What Are the Trends In Dermatologic Procedures Performed By Advanced Practice Professionals?

Advanced practiced professionals (APPs), such as nurse practitioners (NPs) and physician assistants (PAs) are increasingly billing for procedures performed independent of a supervising physician. Of these procedures, more than half of them are dermatologic.

A recent study looked how the scope and number of dermatologic procedures performed by APPs evolved over a three year period in the Medicare population. The authors used the Medicare Provider Utilization and Payment Data: Physician and Other Supplier Public Use File from 2012 through 2015 to analyze procedures of interest performed in that time period. They looked at biopsies, removals, destructions, repairs, local skin flaps, full-thickness grafts, and patch testing, and calculated the frequencies and percentages billed by APPs (NP, PA, or clinical nurse specialist) and dermatologists for each procedure within the time period.

The results showed that the total frequencies of all examined dermatologic procedures billed by APPs increased significantly each year from 2012 to 2015. APPs most commonly billed destructions of benign neoplasms, biopsies and shaves, and destructions of malignant neoplasms. For each year studied, the number of procedures billed by APPs increased significantly, and at a significantly higher rate than procedures billed by dermatologists, except for simple repairs and full-thickness skin grafts. At the same time, dermatologists billing rates for the same procedures remained basically stable, except for complex repairs.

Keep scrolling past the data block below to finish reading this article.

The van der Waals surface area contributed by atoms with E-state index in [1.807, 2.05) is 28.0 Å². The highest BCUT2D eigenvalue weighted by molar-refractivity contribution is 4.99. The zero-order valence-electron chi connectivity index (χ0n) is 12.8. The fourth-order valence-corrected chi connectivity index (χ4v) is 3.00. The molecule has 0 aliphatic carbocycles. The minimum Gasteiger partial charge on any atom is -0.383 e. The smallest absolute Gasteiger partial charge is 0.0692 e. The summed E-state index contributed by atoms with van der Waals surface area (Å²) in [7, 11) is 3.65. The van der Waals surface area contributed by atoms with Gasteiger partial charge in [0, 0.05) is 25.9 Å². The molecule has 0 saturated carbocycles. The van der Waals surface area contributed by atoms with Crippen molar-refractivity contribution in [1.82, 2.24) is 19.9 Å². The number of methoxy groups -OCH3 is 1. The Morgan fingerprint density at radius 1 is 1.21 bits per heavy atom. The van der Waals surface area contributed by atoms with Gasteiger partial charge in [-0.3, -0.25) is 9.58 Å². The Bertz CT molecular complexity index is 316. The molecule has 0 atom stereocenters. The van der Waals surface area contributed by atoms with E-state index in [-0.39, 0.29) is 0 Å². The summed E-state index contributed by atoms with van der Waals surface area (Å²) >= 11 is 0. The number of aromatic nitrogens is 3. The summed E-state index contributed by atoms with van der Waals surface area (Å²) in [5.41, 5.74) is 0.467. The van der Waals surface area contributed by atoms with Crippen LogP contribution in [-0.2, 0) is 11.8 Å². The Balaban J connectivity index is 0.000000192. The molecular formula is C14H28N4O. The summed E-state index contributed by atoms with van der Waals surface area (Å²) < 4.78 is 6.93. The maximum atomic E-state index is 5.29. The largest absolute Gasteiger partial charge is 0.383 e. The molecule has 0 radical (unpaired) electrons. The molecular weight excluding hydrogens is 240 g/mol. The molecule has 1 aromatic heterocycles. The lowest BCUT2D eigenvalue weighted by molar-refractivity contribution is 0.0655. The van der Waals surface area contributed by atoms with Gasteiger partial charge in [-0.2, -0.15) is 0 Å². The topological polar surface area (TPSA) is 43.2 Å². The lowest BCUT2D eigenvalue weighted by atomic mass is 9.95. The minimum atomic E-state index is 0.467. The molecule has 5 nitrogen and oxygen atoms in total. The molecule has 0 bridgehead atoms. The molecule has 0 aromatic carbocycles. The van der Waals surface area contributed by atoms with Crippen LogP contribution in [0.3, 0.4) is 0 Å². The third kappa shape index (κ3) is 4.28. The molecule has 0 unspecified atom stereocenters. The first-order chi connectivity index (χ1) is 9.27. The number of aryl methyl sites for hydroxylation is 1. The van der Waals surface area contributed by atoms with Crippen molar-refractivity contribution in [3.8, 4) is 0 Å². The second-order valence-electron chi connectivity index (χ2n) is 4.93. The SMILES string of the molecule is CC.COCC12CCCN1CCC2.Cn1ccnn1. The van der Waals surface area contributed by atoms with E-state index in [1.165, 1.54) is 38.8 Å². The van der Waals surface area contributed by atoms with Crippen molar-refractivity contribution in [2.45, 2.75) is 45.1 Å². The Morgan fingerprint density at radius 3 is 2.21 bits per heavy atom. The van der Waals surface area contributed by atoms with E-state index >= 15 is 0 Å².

The authors note that an increase in the number of APPs appears to be the biggest driving force for increased procedures, which is consistent with the general trend of an increasing number of APPs being employed in dermatology practices. The authors highlight some concerns about the need for appropriate training, credentialing, and oversight as more procedures are performed by APPs, but they also note that transferring such responsibilities to APPs may also reduce wait times and time to diagnosis. The authors state that more research is needed to compare outcomes and safety between specialists, nonspecialists, and APPs, in order to weigh the benefits and risks of this trend.